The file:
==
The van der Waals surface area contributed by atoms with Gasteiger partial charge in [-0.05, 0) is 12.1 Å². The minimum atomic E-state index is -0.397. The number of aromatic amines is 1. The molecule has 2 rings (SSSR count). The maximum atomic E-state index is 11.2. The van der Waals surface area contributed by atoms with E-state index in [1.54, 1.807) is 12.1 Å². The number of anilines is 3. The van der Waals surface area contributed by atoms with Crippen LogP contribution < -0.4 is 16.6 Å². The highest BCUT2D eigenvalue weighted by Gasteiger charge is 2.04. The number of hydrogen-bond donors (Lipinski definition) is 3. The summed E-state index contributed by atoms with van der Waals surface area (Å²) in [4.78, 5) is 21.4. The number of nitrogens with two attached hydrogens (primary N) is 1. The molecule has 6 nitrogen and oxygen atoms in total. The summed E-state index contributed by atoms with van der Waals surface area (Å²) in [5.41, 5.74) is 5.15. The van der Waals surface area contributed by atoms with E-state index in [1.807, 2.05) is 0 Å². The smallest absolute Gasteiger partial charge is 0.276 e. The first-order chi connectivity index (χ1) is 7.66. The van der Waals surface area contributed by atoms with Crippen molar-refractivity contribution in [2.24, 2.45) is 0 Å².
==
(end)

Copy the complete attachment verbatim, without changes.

The van der Waals surface area contributed by atoms with Gasteiger partial charge in [-0.05, 0) is 12.1 Å². The minimum atomic E-state index is -0.397. The number of aromatic amines is 1. The molecule has 2 rings (SSSR count). The maximum atomic E-state index is 11.2. The van der Waals surface area contributed by atoms with E-state index in [1.54, 1.807) is 12.1 Å². The number of anilines is 3. The van der Waals surface area contributed by atoms with Crippen LogP contribution < -0.4 is 16.6 Å². The highest BCUT2D eigenvalue weighted by Gasteiger charge is 2.04. The number of hydrogen-bond donors (Lipinski definition) is 3. The summed E-state index contributed by atoms with van der Waals surface area (Å²) in [4.78, 5) is 21.4. The number of nitrogens with two attached hydrogens (primary N) is 1. The molecule has 6 nitrogen and oxygen atoms in total. The summed E-state index contributed by atoms with van der Waals surface area (Å²) in [5.41, 5.74) is 5.15. The van der Waals surface area contributed by atoms with E-state index in [1.807, 2.05) is 0 Å². The smallest absolute Gasteiger partial charge is 0.276 e. The first-order chi connectivity index (χ1) is 7.66. The van der Waals surface area contributed by atoms with Crippen molar-refractivity contribution in [2.24, 2.45) is 0 Å².